JCDL 2006 Conference Notes

Category Archive

The following is a list of all entries from the Day 2 category.

Day 2 – People

Talked about Code4lib with Bess Sadler, Metadata Specialist at UVA Digital Library; They have recently installed a new CM system that is open source – she said it was a great tool.

Met Christina Deane, Project Manager at UVA Digital Library;

Talked to Dorothea Salo at GMU again about DSpace;

Met Brandeis university Metadata Librarian – talked about IR;

Talked with former professors, Barbara Wildemuth and Stephanie Haas

Met Ingrid Hsieh-Yee, Library Science Professor at Catholic University; They are very interested in student opportunities at VCU libraries

Talked with recent SILS grad who will head up the new Digital Initiatives at NC State


Day 2 – Afternoon Panel Session

Augmenting Interoperability Across Scholarly Reposoitories

Don Waters – mellon foundatation

history: late 1999 – provisional agreement – santa fe conventions – now we know this as OAI for metadata harvester; simplicity; does allow for complex features – exchange of native metadata structures; growing frustration with dublin core; repositories need new ways to interchange complex objects; demand for something more than oai; microsoft, mellon, etc. are interested in forming this new protocol; need new data model; framework must be intelligent about various objects; basic question:how do we enable communities who care?

tony hey – microsoft

looking to support scientists and engineers in scholarly communities

new science paradigms: e-science / data-centric science; microsoft understands it needs to embrace open standards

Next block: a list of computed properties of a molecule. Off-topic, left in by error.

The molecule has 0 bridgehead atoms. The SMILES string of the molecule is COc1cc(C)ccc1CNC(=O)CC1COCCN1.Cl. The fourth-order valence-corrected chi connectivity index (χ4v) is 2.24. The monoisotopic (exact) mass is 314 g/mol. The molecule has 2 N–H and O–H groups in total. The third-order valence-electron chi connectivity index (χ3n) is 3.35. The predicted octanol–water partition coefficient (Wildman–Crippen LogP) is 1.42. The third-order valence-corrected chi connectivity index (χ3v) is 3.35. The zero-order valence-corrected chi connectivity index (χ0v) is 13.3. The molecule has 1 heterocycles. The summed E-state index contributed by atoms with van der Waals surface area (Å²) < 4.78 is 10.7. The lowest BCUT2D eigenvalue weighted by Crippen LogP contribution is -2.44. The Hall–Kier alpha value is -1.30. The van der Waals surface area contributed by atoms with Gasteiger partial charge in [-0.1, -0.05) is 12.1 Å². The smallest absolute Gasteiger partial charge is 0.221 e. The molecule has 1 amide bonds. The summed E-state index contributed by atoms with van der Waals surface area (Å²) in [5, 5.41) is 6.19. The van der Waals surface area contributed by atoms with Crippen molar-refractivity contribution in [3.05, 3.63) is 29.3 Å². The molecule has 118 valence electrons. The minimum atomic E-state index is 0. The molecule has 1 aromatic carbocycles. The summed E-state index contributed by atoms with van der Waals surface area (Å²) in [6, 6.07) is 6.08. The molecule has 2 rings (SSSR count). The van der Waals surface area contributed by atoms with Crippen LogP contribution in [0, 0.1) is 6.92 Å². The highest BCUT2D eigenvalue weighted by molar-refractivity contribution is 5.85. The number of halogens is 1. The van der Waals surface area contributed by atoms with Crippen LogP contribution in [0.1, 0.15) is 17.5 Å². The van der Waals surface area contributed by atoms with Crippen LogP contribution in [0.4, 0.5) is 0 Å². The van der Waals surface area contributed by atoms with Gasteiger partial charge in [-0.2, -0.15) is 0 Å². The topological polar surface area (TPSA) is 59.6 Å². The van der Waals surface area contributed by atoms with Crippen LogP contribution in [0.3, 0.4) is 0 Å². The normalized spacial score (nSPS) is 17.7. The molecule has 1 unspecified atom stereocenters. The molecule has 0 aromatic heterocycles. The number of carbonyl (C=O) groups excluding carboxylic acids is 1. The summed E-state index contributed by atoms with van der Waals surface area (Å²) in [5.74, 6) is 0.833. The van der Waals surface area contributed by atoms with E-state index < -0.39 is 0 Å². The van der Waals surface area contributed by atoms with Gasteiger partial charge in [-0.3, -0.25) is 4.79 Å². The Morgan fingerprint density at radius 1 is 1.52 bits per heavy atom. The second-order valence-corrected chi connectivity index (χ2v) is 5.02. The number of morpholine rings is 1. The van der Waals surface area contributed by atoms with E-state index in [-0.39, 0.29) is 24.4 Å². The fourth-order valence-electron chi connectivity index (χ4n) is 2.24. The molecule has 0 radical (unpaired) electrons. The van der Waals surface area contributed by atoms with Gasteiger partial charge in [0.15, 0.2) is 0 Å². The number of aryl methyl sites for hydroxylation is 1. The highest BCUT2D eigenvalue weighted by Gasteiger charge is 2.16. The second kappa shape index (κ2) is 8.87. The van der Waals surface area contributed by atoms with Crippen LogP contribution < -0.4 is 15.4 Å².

need more than text – weokring on IVO: astronomy data grid; skyserver.sdss.org

chemistry – e-prints of text of paper to graphic of paper to see raw data; analyze the data yourself

pubmed central – portable version by microsoft; federate through web services;

e-science mashups – combine services to give added value – combined datasets used to perform analysis;

interoperable repositories?

arXIV at Cornell –

NIH PubMedCentral – Microsoft funded
EPrints project in Southhampton – JISC-funded TARDis project

Herbert Van de Sompel – Los Alamos

– pathways project – nsf grant – cornell and los alamos
– context – emergence of repositories; ir; publisher repositories; dataset repositories
– compound digital objects – multiple media and content: paper, dataset, simulations, software, etc

– leverage materials in ir; reuse and use them; rather than making them accessible only to local users, but as active nodes in a global environment

motivators for something other than oai

– motivation 1: richer cross-repository services; objects as source materials; e.g. chemical search engine – machine readable chemical formulas; no foundation today to achieve; one would need a digital object representation of the formula; need semantics

– motivation 2: scholarly communication workflow; global workflow across repositories; recombine existing material, add value and store new object

– looking to a shared data model and services across repositories

– scholarly communication is a long-term endeavor; abstract definitions of repository interfaces; selective framework;